So, I have a topology problem here. It goes like this. We have X, Y conected topological spaces and A, B proper subspaces of X and Y respectively. I have to show that $X \times Y - A \times B$ is connected.

I have considered using subspaces like $\{x\} \times Y \cup X \times \{y\}$ where $(x,y) \in X \times Y$, but I don't quite get to the proof...


Let $f \colon X \times Y - A \times B \to \{0,1\}$ be continuous. It is enough to show that $f$ is constant. Let $x_0 \in X - A$ and $y_0 \in Y - B$ be fixed, and let $(x,y) \in X \times Y - A \times B$. We will show that $f(x,y) = f(x_0,y_0)$.

Either $x \not\in A$ or $y \not \in B$. Without loss of generality, we may assume it is the former. The restriction of $f$ to $\{x\} \times Y$, which is connected, is continuous. Therefore this restriction is constant. hence $f(x,y) = f(x,y_0)$.

Applying the same argument to $X \times \{y_0\}$, we conclude that $f(x,y_0) = f(x_0,y_0)$, completing the proof.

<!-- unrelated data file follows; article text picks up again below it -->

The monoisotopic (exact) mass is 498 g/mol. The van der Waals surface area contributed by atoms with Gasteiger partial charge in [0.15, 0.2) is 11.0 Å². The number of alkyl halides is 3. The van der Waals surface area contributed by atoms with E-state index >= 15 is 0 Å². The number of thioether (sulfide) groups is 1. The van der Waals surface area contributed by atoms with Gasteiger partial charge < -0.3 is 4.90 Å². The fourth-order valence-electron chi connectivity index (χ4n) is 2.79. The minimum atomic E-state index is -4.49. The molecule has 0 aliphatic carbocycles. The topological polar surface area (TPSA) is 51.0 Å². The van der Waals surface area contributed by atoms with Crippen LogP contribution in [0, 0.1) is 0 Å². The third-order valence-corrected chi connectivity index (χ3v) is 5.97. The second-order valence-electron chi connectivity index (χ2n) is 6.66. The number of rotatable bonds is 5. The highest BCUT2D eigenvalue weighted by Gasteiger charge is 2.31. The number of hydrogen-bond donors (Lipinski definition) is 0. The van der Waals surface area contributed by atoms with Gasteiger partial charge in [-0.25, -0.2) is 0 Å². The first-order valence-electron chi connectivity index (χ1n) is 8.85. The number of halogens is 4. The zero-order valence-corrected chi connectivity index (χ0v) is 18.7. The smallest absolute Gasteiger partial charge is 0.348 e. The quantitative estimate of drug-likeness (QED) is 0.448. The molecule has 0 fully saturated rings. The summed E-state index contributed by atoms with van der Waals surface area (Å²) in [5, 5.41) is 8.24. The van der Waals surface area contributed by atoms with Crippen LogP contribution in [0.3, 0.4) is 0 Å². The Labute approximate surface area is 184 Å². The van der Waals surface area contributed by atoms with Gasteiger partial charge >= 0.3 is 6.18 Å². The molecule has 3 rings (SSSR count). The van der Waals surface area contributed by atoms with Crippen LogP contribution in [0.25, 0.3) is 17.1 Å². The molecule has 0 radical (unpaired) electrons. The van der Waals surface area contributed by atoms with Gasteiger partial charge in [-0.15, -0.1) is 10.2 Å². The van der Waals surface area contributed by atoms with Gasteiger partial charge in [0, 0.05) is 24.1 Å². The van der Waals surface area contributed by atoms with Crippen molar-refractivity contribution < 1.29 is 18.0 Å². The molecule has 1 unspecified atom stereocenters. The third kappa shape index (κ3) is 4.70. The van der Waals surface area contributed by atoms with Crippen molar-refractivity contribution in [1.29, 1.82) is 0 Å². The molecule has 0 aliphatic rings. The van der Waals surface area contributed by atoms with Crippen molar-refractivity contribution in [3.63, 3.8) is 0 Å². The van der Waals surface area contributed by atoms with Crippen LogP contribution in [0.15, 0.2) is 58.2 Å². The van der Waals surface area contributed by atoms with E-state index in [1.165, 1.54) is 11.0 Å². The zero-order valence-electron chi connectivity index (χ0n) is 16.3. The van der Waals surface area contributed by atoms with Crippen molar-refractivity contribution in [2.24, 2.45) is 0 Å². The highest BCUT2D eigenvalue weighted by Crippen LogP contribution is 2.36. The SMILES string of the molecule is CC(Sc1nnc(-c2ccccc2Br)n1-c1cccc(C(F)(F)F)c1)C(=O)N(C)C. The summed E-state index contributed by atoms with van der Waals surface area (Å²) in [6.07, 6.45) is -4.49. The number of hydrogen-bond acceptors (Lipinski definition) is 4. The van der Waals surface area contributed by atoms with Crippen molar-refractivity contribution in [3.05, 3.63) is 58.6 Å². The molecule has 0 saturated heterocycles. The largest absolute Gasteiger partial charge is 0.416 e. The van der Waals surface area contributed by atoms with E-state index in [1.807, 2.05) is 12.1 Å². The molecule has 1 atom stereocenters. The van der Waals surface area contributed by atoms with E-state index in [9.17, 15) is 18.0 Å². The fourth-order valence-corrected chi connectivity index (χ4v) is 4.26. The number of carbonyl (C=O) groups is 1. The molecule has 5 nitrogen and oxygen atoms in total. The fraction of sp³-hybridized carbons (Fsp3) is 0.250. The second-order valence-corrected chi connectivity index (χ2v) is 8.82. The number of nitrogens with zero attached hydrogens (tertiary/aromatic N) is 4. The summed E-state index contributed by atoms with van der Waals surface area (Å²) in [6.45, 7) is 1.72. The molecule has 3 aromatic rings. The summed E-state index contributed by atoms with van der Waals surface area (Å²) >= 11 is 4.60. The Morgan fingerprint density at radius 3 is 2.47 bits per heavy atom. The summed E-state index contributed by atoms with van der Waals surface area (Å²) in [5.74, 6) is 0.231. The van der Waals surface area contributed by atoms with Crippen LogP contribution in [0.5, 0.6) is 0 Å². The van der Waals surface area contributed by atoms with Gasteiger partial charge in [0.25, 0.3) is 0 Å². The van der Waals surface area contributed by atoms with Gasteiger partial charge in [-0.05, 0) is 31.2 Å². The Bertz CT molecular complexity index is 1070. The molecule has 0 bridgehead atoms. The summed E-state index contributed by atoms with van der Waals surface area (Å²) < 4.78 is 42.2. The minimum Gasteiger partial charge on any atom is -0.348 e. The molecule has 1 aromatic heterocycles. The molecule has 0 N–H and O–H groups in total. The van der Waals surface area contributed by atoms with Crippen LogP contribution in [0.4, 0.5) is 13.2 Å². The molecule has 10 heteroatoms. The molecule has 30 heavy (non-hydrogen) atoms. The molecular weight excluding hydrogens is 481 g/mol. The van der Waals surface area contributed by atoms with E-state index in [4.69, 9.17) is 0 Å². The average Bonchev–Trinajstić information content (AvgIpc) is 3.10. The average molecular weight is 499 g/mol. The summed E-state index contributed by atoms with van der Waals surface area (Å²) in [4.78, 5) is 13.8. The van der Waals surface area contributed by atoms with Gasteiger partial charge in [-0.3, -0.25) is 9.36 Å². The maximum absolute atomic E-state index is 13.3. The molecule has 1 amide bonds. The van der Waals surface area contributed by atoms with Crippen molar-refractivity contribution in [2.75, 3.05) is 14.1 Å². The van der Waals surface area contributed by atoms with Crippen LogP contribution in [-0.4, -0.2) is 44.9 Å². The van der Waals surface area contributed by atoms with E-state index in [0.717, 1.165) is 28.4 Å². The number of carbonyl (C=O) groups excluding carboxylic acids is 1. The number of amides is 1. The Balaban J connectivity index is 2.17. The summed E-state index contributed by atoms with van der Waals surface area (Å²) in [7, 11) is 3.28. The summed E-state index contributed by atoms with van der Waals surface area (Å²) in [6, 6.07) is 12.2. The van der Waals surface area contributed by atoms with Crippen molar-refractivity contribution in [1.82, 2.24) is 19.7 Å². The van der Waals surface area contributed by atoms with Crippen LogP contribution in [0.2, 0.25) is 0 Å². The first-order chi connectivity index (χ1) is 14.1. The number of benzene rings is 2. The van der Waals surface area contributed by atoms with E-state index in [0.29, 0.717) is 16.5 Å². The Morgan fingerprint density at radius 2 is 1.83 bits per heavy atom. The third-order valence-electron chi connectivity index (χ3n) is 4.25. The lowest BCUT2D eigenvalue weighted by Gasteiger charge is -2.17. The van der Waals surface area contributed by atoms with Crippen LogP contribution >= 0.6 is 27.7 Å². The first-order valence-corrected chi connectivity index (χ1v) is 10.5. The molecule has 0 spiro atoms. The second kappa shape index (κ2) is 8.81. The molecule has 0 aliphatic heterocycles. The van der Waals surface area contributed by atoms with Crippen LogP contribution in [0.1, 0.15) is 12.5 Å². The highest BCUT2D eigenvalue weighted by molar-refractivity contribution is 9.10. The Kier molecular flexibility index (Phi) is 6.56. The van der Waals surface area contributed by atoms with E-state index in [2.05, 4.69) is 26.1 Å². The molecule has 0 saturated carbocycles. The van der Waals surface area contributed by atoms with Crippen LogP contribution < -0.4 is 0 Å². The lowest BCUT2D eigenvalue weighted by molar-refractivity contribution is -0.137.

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  • $\begingroup$ Why is enough to show that $f$ is constant? $\endgroup$ – sinbadh Feb 3 '16 at 10:04
  • $\begingroup$ @sinbadh There is a well-known characterization of connected spaces. A space $X$ is connected if and only if every continuous function $f \colon X \to \{0,1\}$ is constant. This criterion is an immediate consequence of the definition of connectedness; the existence of a non-constant continuous $f$ is equivalent to the existence of a partition of $X$ into two disjoint nonempty open subsets. $\endgroup$ – David Feb 3 '16 at 10:06
  • $\begingroup$ Thank you @David. I didn't know this test, but is a pretty test. $\endgroup$ – sinbadh Feb 3 '16 at 10:08
  • $\begingroup$ Thanks, I understand it completely! $\endgroup$ – Hardy46 Feb 3 '16 at 10:18

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